For more information about BC’s beer parlour history, I strongly recommend Robert A. Campbell’s, Sit Down and Drink Your Beer: Regulating Vancouver’s Beer Parlours, 1925-1954.
Or check out Simon Fraser University’s new BC Beer History Archive. Launched last month, SFU Archives have begun acquiring the archival records of craft breweries, along with documentation relating to the history of brewing in BC.
Salt was also for the scary pickled eggs that were sold so you could have something in your stomach besides beer. You could also put some in your tomato juice. People would add tomato juice to their beer, that was quite the thing. The men’s room had a tile wall with a sprinkling rail above and a trough below. Common wisdom held that you didn’t buy the beer, you rented it.
Thanks Steve for the insight about the pickled eggs and tomato juice. I found out from Robert A. Campbell’s, Sit Down and Drink Your Beer: Regulating Vancouver’s Beer Parlours, 1925-1954 that initially there wasn’t ANY food or drinks like tomato juice available at the beer parlours. They were introduced a little later on. It’s inconceivable now that they didn’t offer any sort of food at these places initially. I also discovered that the salt shakers were occasionally used as a weapon when bar fights broke out.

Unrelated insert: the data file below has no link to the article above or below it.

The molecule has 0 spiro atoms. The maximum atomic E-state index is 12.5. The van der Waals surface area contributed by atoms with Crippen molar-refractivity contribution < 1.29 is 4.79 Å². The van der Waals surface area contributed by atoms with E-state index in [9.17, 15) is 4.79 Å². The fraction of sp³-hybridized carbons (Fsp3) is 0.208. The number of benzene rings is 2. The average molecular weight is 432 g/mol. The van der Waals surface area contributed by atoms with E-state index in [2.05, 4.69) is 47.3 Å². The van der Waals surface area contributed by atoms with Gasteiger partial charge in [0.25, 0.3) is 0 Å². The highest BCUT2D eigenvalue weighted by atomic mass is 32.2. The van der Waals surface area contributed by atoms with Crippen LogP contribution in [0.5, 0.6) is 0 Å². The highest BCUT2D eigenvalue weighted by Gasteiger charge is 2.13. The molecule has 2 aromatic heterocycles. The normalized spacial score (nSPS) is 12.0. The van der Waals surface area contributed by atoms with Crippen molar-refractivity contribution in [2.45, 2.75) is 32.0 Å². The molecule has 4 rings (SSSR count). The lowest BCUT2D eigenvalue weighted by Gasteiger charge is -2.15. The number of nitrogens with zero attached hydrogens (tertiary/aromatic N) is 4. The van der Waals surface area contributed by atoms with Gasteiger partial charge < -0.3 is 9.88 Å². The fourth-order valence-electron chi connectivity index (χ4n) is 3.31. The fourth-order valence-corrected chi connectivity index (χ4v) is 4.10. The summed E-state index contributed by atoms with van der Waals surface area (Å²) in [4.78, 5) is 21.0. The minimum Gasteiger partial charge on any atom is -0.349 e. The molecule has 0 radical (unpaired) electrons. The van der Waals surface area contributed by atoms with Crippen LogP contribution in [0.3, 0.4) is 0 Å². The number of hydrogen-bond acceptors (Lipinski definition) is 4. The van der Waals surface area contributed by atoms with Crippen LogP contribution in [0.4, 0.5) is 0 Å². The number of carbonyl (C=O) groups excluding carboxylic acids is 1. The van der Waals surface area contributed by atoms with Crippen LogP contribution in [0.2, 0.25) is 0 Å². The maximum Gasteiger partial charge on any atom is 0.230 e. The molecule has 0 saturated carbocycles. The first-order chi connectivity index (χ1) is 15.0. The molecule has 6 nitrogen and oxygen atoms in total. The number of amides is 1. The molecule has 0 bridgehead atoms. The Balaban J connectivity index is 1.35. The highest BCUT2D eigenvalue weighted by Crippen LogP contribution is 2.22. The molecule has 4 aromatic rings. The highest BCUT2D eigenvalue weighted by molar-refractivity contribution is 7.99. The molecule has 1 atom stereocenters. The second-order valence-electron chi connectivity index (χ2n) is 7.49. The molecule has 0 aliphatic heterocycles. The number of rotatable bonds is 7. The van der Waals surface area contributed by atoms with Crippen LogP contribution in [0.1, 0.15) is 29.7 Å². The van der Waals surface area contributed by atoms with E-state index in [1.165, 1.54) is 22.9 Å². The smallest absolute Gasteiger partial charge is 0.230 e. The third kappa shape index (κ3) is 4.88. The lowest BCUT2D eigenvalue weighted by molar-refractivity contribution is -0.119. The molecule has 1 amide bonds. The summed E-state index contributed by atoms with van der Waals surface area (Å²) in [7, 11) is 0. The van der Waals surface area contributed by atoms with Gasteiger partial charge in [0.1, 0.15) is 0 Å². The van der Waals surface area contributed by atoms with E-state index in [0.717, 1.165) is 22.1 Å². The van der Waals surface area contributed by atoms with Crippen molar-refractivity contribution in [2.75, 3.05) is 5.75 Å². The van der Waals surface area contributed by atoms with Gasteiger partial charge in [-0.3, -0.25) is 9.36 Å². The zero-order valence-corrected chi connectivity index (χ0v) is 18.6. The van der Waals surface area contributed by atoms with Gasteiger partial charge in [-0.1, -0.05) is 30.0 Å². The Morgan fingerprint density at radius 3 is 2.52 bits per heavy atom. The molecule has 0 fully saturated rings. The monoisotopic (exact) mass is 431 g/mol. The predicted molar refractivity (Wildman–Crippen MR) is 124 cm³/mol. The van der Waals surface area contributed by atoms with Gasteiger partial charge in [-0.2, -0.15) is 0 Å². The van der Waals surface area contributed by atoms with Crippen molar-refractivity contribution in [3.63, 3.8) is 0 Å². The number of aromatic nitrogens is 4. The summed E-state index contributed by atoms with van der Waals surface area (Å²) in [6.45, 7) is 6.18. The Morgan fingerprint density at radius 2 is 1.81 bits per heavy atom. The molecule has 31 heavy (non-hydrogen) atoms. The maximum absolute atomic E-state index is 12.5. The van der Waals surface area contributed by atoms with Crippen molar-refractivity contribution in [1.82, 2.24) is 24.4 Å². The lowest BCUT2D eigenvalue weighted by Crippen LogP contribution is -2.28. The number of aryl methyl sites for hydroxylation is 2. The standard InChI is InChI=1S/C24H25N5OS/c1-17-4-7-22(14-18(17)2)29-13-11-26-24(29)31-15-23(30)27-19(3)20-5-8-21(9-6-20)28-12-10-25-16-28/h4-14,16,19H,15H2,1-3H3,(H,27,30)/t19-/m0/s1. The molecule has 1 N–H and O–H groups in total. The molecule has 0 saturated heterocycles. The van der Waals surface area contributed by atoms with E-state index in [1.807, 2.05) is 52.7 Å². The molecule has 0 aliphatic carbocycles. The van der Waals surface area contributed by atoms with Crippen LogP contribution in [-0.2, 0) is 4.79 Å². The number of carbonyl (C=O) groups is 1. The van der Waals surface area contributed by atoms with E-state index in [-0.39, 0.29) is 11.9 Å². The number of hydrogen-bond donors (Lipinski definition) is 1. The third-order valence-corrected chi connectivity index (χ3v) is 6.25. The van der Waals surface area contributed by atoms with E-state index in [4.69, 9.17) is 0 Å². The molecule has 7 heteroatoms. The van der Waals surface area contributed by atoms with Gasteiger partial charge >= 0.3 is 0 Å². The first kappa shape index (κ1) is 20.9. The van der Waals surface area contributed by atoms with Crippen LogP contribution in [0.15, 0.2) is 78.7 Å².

Laws regulating beer parlours were similar across Canada. In Ontario, the rule of not allowing food to be served segued into a rule that drinking on Sunday required the establishment to serve food with the booze. In the seventies, there was a cafeteria style eatery in the King Edward Hotel where we would order what was colloquially called a “rubber sandwich” which sat on a plate throughout an afternoon of drinking. For some reason, grilled cheese was the usual sandwich of choice. By the way, the King Eddy closed at the end of that decade and reopened in 2017 after major renovations returned it to its old grandeur.
Thanks for sharing your Ontario experiences, Brian. That “rubber sandwich” sounds most unappetizing!
Yes, Christine, so much so that when we departed, it was left on plate with nary a bite mark, as whole as when it first arrived at the table.
The Europe hotel had a small cafe open on Sundays licensed and it had the cheese sandwich as well two pieces of winder bread and processed cheese no mayonnaise no butter no margarine. All the old downtown pubs and the old ones in the Surrey N Van and Coquitlam et al all had salt on the tables. People would stash their pot under the table in the fold of the Terry cloth cover. They had pickled eggs polish sausage cubanettes ham n cheese sandwiches but I’m rather young at this as beer was two bits a glass and no such thing s buying a pint, a jug yes but pints no.